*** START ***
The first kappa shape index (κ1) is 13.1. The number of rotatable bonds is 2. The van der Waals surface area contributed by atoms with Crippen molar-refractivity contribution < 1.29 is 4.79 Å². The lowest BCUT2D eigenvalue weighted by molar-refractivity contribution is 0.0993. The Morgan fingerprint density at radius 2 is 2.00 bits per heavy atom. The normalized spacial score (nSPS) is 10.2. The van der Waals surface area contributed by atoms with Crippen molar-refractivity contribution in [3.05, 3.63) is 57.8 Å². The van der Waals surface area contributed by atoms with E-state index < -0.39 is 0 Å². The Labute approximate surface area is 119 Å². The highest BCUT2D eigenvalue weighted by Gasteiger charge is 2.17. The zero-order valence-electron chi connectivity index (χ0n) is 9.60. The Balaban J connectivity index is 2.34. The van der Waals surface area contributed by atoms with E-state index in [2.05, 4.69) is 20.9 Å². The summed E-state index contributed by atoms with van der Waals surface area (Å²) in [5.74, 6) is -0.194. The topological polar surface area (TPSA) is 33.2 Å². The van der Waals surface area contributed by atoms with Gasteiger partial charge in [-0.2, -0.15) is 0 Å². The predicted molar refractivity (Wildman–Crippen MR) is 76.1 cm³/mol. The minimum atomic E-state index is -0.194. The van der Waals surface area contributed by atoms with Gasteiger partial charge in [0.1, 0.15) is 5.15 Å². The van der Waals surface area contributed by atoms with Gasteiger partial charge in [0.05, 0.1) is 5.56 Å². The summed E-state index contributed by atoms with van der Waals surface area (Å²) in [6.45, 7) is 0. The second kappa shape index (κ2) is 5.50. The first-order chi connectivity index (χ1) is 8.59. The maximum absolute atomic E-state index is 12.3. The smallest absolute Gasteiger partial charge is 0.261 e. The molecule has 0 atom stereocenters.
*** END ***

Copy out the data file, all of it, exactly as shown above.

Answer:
The first kappa shape index (κ1) is 13.1. The number of rotatable bonds is 2. The van der Waals surface area contributed by atoms with Crippen molar-refractivity contribution < 1.29 is 4.79 Å². The lowest BCUT2D eigenvalue weighted by molar-refractivity contribution is 0.0993. The Morgan fingerprint density at radius 2 is 2.00 bits per heavy atom. The normalized spacial score (nSPS) is 10.2. The van der Waals surface area contributed by atoms with Crippen molar-refractivity contribution in [3.05, 3.63) is 57.8 Å². The van der Waals surface area contributed by atoms with E-state index < -0.39 is 0 Å². The Labute approximate surface area is 119 Å². The highest BCUT2D eigenvalue weighted by Gasteiger charge is 2.17. The zero-order valence-electron chi connectivity index (χ0n) is 9.60. The Balaban J connectivity index is 2.34. The van der Waals surface area contributed by atoms with E-state index in [2.05, 4.69) is 20.9 Å². The summed E-state index contributed by atoms with van der Waals surface area (Å²) in [5.74, 6) is -0.194. The topological polar surface area (TPSA) is 33.2 Å². The van der Waals surface area contributed by atoms with Gasteiger partial charge in [-0.2, -0.15) is 0 Å². The predicted molar refractivity (Wildman–Crippen MR) is 76.1 cm³/mol. The minimum atomic E-state index is -0.194. The van der Waals surface area contributed by atoms with Gasteiger partial charge in [0.1, 0.15) is 5.15 Å². The van der Waals surface area contributed by atoms with Gasteiger partial charge in [0.05, 0.1) is 5.56 Å². The summed E-state index contributed by atoms with van der Waals surface area (Å²) in [6.45, 7) is 0. The second kappa shape index (κ2) is 5.50. The first-order chi connectivity index (χ1) is 8.59. The maximum absolute atomic E-state index is 12.3. The smallest absolute Gasteiger partial charge is 0.261 e. The molecule has 0 atom stereocenters.